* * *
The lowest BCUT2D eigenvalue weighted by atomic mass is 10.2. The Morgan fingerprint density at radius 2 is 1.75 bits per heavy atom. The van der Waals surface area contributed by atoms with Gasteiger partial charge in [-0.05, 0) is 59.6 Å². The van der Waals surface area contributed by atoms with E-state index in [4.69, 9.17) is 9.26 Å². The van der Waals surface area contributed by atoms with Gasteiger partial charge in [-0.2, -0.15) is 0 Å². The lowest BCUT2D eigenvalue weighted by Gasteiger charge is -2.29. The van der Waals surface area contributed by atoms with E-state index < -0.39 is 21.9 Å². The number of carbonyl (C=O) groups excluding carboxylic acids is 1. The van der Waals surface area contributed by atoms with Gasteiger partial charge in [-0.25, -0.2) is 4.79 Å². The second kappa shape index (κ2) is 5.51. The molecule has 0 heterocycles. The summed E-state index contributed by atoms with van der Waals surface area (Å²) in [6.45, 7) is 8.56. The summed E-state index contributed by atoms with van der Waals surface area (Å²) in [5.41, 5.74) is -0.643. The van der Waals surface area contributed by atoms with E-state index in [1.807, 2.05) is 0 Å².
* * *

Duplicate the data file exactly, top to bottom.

The lowest BCUT2D eigenvalue weighted by atomic mass is 10.2. The Morgan fingerprint density at radius 2 is 1.75 bits per heavy atom. The van der Waals surface area contributed by atoms with Gasteiger partial charge in [-0.05, 0) is 59.6 Å². The van der Waals surface area contributed by atoms with E-state index in [4.69, 9.17) is 9.26 Å². The van der Waals surface area contributed by atoms with Gasteiger partial charge in [-0.2, -0.15) is 0 Å². The lowest BCUT2D eigenvalue weighted by Gasteiger charge is -2.29. The van der Waals surface area contributed by atoms with E-state index < -0.39 is 21.9 Å². The number of carbonyl (C=O) groups excluding carboxylic acids is 1. The van der Waals surface area contributed by atoms with Gasteiger partial charge in [-0.25, -0.2) is 4.79 Å². The second kappa shape index (κ2) is 5.51. The molecule has 0 heterocycles. The summed E-state index contributed by atoms with van der Waals surface area (Å²) in [6.45, 7) is 8.56. The summed E-state index contributed by atoms with van der Waals surface area (Å²) in [5.41, 5.74) is -0.643. The van der Waals surface area contributed by atoms with E-state index in [1.807, 2.05) is 0 Å².